Growing up in abject poverty, the act of buying a book was itself a rebellious act. The Sillitoe’s were moved on from place to place during his childhood and his father was imprisoned at one point for being unable to pay for what he had bought on tick. This is why Saturday Night and Sunday Morning is so authentic, it captures the rawness of place, warts and all.

“Generators whined all night, and during the day giant milling-machines working away on cranks and pedals in the turnery gave to the terrace a sensation of living within breathing distance of some monstrous being that suffered from a disease of the stomach.”

1950s Radford is a brutal, violent world where “women with battleship faces and hearts as tough as nails” have to be won over, but “you could try all you liked to be kind to them, but they wouldn’t have any of it”. It’s no wonder a local councillor wanted the book banned at the time, fearing it would damage Nottingham’s reputation forever. This is why Sillitoe is a rebel writer. Instead of serving up a sanitised version of working class life that were palatable to middle class sensibilities, he dolloped up something offensive: truth.

Alan Sillitoe, author of that novel

Arthur Seaton is a lathe operator in the Raleigh factory who grafts hard in order to quench payday thirst down his local, the White Horse. When he’s not puking up over people or having drinking contests with a sailor, he likes to craftily latch his arms around the waist of any woman daft enough to fall for his patter.

Sillitoe argued that Seaton had no spiritual values because he was a product of his environment, and therefore his own survival was all that mattered. This is best exemplified when he gets a married woman pregnant and persuades her to have a ‘gin bath’. While she is doing this, he gets it on with her sister, reflecting, “Never had an evening begun so sadly and ended so well.” I can’t imagine any writer daring to pen such selfish (and honest) sentiments today, particularly given the speed by which we are held accountable by the Twitterati.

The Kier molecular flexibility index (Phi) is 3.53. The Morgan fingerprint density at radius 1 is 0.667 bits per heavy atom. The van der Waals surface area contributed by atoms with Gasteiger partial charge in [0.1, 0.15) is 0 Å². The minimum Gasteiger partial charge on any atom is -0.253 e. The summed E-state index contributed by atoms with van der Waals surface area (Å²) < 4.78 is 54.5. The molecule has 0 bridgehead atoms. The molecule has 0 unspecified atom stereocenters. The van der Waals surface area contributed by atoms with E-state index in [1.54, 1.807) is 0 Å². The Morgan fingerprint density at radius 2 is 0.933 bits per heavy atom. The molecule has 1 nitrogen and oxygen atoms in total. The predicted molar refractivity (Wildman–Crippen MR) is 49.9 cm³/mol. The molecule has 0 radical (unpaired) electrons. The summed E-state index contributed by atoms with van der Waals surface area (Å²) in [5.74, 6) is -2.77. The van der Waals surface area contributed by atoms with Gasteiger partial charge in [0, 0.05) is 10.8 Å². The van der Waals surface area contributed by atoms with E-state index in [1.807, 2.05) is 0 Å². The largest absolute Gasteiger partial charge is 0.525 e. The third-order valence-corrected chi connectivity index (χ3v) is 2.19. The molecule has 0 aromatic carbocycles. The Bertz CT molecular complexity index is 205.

Colin Smith is another classic Sillitoe anti-hero, appearing in the short story collection The Loneliness of the Long Distance Runner (1960) Like Seaton, Smith comes from a tough background. His father is dying, and the family are poor. He escapes his dire circumstances by getting involved in petty crime which invariably goes horribly wrong. While incarcerated in Borstal, he takes up running which acts as a form of therapy, an opportunity to escape his problems and be temporarily free. But the governor recognises his talent and has other plans, putting him forward for a cup race. Winning the race would give the governor prestige and make Smith’s life comfortable. But he’s not interested in an easy life, there’s more pleasure letting the governor know he’s not for sale. His individuality is the only thing they can’t take from him and so he deliberately loses the race, stopping at the finishing line.

“I’m a human being and I’ve got thoughts and secrets and bloody life inside me that he doesn’t know is there, and he’ll never know what’s there because he’s stupid. I suppose you’ll laugh at this, me saying the governor’s a stupid bastard when I know hardly how to write and he can read and write and add-up like a professor. But what I say is true right enough. He’s stupid, and I’m not, because I can see further into the likes of him than he can see into the likes of me.”